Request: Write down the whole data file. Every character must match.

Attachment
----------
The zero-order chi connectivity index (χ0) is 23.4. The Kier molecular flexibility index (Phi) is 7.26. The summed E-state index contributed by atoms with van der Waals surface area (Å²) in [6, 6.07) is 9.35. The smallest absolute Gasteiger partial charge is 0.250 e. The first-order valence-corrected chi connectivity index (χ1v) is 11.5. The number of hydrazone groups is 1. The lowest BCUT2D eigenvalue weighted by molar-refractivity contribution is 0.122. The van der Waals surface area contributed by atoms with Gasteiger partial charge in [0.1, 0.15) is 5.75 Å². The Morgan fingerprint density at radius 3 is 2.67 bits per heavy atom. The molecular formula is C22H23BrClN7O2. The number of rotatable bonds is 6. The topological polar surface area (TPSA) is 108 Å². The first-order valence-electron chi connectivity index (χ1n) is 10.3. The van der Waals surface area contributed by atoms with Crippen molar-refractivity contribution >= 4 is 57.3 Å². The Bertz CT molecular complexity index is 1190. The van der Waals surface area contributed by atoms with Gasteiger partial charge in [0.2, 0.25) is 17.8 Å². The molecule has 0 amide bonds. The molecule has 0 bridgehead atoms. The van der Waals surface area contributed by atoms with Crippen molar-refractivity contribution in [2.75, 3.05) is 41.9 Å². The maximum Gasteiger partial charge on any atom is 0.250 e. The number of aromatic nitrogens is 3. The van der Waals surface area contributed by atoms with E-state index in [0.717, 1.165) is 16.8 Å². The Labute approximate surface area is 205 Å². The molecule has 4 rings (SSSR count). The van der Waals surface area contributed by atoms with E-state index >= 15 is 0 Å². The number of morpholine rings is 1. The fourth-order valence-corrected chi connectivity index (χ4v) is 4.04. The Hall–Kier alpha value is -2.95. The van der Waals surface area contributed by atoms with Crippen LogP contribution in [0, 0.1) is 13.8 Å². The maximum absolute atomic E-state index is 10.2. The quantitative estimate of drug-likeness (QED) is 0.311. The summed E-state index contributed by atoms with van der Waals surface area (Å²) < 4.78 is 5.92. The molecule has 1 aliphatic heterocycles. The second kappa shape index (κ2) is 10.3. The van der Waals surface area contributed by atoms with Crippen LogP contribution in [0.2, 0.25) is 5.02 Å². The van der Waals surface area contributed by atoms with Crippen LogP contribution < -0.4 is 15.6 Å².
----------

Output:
The zero-order chi connectivity index (χ0) is 23.4. The Kier molecular flexibility index (Phi) is 7.26. The summed E-state index contributed by atoms with van der Waals surface area (Å²) in [6, 6.07) is 9.35. The smallest absolute Gasteiger partial charge is 0.250 e. The first-order valence-corrected chi connectivity index (χ1v) is 11.5. The number of hydrazone groups is 1. The lowest BCUT2D eigenvalue weighted by molar-refractivity contribution is 0.122. The van der Waals surface area contributed by atoms with Gasteiger partial charge in [0.1, 0.15) is 5.75 Å². The Morgan fingerprint density at radius 3 is 2.67 bits per heavy atom. The molecular formula is C22H23BrClN7O2. The number of rotatable bonds is 6. The topological polar surface area (TPSA) is 108 Å². The first-order valence-electron chi connectivity index (χ1n) is 10.3. The van der Waals surface area contributed by atoms with Crippen molar-refractivity contribution >= 4 is 57.3 Å². The Bertz CT molecular complexity index is 1190. The van der Waals surface area contributed by atoms with Gasteiger partial charge in [0.2, 0.25) is 17.8 Å². The molecule has 0 amide bonds. The molecule has 0 bridgehead atoms. The van der Waals surface area contributed by atoms with Crippen molar-refractivity contribution in [2.75, 3.05) is 41.9 Å². The maximum Gasteiger partial charge on any atom is 0.250 e. The number of aromatic nitrogens is 3. The van der Waals surface area contributed by atoms with E-state index in [0.717, 1.165) is 16.8 Å². The Labute approximate surface area is 205 Å². The molecule has 4 rings (SSSR count). The van der Waals surface area contributed by atoms with E-state index >= 15 is 0 Å². The number of morpholine rings is 1. The fourth-order valence-corrected chi connectivity index (χ4v) is 4.04. The Hall–Kier alpha value is -2.95. The van der Waals surface area contributed by atoms with Crippen LogP contribution in [0, 0.1) is 13.8 Å². The maximum absolute atomic E-state index is 10.2. The quantitative estimate of drug-likeness (QED) is 0.311. The summed E-state index contributed by atoms with van der Waals surface area (Å²) < 4.78 is 5.92. The molecule has 1 aliphatic heterocycles. The second kappa shape index (κ2) is 10.3. The van der Waals surface area contributed by atoms with Crippen LogP contribution in [0.2, 0.25) is 5.02 Å². The van der Waals surface area contributed by atoms with Crippen LogP contribution < -0.4 is 15.6 Å².